Sunflower Bean: Headful of Sugar Album Review

At no point does Sunflower Bean sound out of their depth; if they adjusted their coordinates to include a Dan Nigro cowrite or talky post-punk, they probably would. The hooks, the flashy guitar solos, the profanity that will serve as the quote in every blurb: Head full of sugar worked really hard to sound effortless. But coolness is a zero-sum game on a record that, like… twenty-two in blue, strives to say something about the way we live. Head full of sugar washes Cumming and guitarist/singer Nick Kivlen’s experiences as “outsiders disillusioned in the modern world”, through “the lived experience of late capitalism” – things that are much harder to discern in music if you don’t have the press material first read.

I can say that “Roll the Dice” succeeds in its attempt to wring a pop song out of the GameStop stock manipulation fiasco, because the nagging hook (“I just want to win, win, win, win, win!”) will almost certainly appear in the trailer when Hulu or Netflix buy the rights to the docudrama. But like the recent spate of scammer-core limited series, Sunflower Bean refrains from making any kind of judgment or opinion beyond “I feel sorry for our country. But this is great content.” The breakup songs know exactly what reactions they hope to elicit: “empowerment bop!” “epic clapback!”—although the performances leave them emotionally inert. Instead, “Who made you do this?” and “Stand By Me ” resemble the interstitial music of sell sunset, the lyrics are relentlessly designed to embellish someone else’s flare or glow rather than creating a scene of their own.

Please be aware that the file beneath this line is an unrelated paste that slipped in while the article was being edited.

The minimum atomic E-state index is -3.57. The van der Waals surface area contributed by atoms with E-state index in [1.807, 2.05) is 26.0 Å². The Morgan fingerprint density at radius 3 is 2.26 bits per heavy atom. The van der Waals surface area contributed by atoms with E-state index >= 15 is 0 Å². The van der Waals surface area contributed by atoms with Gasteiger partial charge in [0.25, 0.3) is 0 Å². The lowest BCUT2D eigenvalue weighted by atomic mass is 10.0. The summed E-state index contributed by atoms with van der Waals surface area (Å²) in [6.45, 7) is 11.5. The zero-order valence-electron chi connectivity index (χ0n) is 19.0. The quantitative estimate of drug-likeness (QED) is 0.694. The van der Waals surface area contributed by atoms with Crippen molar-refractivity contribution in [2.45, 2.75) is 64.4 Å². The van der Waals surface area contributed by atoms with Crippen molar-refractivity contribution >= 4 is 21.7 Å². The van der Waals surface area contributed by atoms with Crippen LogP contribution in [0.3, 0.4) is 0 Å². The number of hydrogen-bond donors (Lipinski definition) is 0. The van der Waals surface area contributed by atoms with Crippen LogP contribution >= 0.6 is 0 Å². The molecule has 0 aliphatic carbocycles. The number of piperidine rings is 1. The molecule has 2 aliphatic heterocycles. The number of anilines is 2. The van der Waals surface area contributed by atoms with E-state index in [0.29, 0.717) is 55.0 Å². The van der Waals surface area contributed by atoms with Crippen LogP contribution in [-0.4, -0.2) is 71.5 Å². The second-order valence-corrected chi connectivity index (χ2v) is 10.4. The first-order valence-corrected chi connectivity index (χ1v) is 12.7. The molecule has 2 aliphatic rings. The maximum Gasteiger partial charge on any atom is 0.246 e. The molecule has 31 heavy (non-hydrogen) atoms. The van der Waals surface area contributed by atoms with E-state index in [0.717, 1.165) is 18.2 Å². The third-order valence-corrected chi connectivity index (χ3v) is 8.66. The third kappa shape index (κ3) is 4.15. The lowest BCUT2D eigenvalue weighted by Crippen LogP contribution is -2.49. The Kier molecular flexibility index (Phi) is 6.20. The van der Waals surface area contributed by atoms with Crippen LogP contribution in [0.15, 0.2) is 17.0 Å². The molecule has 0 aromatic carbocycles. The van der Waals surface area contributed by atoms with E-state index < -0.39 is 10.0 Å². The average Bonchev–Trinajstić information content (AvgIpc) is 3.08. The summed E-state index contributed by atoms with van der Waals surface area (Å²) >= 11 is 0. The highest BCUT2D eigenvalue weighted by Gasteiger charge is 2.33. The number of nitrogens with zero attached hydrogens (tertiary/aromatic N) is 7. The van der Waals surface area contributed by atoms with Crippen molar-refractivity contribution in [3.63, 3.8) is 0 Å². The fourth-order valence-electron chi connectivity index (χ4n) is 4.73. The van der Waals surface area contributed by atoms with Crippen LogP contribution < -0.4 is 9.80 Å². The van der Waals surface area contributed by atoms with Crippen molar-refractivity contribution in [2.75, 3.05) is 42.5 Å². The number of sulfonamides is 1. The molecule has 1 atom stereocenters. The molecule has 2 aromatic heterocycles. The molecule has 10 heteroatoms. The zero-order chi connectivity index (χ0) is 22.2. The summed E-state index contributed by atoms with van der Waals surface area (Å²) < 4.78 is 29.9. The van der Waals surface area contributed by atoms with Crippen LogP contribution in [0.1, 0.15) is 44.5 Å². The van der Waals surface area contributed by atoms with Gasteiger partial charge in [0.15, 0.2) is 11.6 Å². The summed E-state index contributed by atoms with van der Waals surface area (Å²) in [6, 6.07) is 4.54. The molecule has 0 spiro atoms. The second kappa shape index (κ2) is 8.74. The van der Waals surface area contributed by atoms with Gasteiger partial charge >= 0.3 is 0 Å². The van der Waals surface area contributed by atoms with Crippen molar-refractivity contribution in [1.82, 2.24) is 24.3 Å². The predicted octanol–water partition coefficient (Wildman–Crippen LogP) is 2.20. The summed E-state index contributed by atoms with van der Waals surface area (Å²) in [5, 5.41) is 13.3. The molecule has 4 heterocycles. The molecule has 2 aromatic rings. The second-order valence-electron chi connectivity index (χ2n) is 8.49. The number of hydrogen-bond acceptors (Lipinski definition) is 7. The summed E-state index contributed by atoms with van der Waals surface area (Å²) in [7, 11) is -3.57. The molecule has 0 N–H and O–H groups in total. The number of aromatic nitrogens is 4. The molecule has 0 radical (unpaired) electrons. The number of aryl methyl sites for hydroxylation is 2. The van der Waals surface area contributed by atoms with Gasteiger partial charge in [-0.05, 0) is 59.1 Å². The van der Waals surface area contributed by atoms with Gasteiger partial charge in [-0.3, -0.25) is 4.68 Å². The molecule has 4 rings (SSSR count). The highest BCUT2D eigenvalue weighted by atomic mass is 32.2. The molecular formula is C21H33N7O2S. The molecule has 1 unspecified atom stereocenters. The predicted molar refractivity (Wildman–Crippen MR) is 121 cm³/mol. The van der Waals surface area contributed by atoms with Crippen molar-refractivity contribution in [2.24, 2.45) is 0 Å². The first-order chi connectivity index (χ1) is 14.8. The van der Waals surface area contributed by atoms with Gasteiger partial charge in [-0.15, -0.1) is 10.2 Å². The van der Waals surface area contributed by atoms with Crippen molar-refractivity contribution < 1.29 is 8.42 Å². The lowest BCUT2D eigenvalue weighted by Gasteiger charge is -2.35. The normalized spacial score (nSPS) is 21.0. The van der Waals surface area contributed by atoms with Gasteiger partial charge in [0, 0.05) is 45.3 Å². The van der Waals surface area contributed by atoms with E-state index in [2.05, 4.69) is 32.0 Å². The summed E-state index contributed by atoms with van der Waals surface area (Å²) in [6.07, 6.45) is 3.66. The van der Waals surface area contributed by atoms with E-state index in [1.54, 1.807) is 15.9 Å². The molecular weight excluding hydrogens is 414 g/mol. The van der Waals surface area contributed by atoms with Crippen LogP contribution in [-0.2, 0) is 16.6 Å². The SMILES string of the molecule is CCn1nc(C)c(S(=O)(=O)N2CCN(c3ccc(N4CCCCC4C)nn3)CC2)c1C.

At no point does Head full of sugar come across as cynical, though the central premise falls apart at the slightest bit of scrutiny: this is a largely beloved, well-connected, and unabashedly accessible rock band trying to convince as the voice of outcasts obeying their most reckless impulses. Studio perfectionism and social debauchery have long been reconcilable, but the dissonance between the drunkard of “I Don’t Have Control Sometimes” and the rigorously market-tested KROQ core bounce is too obvious to be unintentional. Besides, alienation is in the eye of the beholder, and Sunflower Bean writes candidly about their particular experience on “In Flight.” Reflecting on a rare instance of touring downtime and the connection to his Long Island roots, Kivlen sings, “Nothing changes in this town / The people die or they move,” adds a desperate punch line: “Everyone but me.” It’s the pinnacle of head full of sugar, not because it is the strongest hook or the tightest harmony. It is the most compelling example of Sunflower Bean writing from the heart. They wear it well.

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Sunflower Bean: Head Full of Sugar

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